by Michael Bowen
In the early 20th century, Argentina was a British colony in all but name. It was a grain-for-civilization swap: You sell us your wheat, said the British, and we'll teach you how to play cricket. There was a branch of Harrods in Buenos Aires.
With Evita -- its worldwide productions having raked in more than $1 billion since 1978 -- Lord Andrew Lloyd Webber and Sir Tim Rice have colonized Argentina all over again.
But colonizers aren't necessarily exploiters, and Webber (music) and Rice (lyrics) haven't simply distorted the already controversial life of Maria Eva Duarte de Peron solely for their own financial gain. (Of course, there is that $1 billion.)
Tens of millions of North Americans and Europeans (and Asians and Africans) who wouldn't otherwise have had the foggiest notion about post-World War II Argentine politics now know who Eva Peron was (though mostly because Madonna played her in the 1996 movie). So Webber and Rice have performed a historical service.
But they've also played on our cynicism. Since Watergate at least, it's been fashionable to assume that all politicians are dishonest creeps. (It's easier to blame an unspecified "them" than to take action and try to solve any of society's problems.) Webber says the Perons are the most disreputable characters he's ever written music for -- and he inserts Che Guevara into his historical canvas just to criticize them. Still, the political torch song that everyone remembers from this show has Evita, a Barbie with clout, spewing false but attractive sentiments. (She's achieved her ambition but tells people not to cry for her.) Webber and Rice have written a lovely musical about glamorous fascists, and as we exit the theater, we're humming the deception.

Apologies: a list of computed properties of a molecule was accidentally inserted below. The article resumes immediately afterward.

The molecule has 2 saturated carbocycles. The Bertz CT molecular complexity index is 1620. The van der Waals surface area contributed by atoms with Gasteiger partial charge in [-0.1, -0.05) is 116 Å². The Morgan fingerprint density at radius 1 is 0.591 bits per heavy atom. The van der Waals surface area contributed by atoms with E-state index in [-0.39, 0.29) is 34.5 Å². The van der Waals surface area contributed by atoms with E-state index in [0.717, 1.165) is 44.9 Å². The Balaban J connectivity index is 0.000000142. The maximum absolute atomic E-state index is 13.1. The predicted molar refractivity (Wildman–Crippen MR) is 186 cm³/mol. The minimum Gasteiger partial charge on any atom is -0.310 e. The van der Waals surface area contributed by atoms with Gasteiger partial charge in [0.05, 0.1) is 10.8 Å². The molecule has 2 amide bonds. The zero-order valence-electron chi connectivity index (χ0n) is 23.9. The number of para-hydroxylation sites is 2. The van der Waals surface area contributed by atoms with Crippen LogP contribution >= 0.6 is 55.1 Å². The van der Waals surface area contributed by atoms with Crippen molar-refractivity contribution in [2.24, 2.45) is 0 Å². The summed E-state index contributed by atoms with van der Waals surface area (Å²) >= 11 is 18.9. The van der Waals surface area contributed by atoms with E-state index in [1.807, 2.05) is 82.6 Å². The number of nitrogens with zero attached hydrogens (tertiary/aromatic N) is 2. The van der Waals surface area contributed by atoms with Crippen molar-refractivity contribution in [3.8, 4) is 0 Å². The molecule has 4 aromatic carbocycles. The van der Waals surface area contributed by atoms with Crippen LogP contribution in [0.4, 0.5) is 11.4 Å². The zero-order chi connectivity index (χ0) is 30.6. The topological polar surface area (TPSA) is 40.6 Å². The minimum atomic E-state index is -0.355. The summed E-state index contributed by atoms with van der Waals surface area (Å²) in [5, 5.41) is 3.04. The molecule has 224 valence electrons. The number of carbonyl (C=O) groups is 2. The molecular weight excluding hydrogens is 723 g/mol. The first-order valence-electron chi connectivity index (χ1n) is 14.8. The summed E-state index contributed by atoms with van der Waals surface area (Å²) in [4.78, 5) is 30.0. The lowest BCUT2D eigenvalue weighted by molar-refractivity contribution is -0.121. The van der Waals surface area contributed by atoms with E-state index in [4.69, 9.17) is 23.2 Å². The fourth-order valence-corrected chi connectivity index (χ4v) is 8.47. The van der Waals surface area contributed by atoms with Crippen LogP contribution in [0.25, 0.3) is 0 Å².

Eva Duarte was born into poverty in 1919. She was a 24-year-old B-movie actress and small-time radio personality when she met Juan Peron, who was twice her age. He, too, had to claw his way out of poverty -- in his case, from a remote sheep ranch to the inner circle of Argentina's military command. Eva capitalized on their backgrounds, rallying her beloved descamisados ("the shirtless ones") to Peron's cause by repeatedly pointing to herself as evidence of Peron's supposed populism: "He supports you, for he loves you / Understands you, is one of you / If not, how could he love me?"
In the crucial month of October 1945, Peron apparently lost his nerve and was prepared to run off into exile -- except that his soon-to-be wife wasn't going to let the presidency slip from their grasp when it was so close. She organized the labor unions into a huge pro-Peron demonstration in central Buenos Aires. By June 1946, they were the President and First Lady of Argentina.
It's obvious what Peron offered to the young actress -- power and prestige. But aside from her evident sexual charms, what did she have to offer to the would-be dictator?
"Eva was so dynamic," replies Philip Hernandez, who plays Peron in the current touring production (at the Opera House, Feb. 23-27). "She was the bridge between the people and him."
There was mutual benefit, in other words -- Peron and Eva needed one another in order to get to the top. Certainly Peron wasn't any political mastermind. "Peron isn't particularly bright or particularly stupid -- he's just average," Hernandez comments.
"There was a physical attraction," says Hernandez, "but that number ['I'd Be Surprisingly Good for You'] is about how they both realize that there is an opportunity for advancement -- that they could be useful to each other, not just in a sexual sense, but in a career sense."
In this production, at the end of "Surprisingly Good" -- the duet in which Peron and Eva first meet and declare their mutual affection and usefulness -- Hernandez and Kathy Voytko, playing Evita, deliberately break the fourth wall and confront the audience. "Never has been and never will be a love, male or female / Who hasn't an eye on ... Tricks they can try on their partner / They're hoping their lover will help them or keep them / Support them, promote them. / Don't blame them -- you're the same" -- "and then we turn and face them," says Hernandez, "and we're basically saying, 'You're just like us.' We're not going to let the audience sit back and think, 'Oh, well, that's just them, manipulating each other. But I'm not like them.'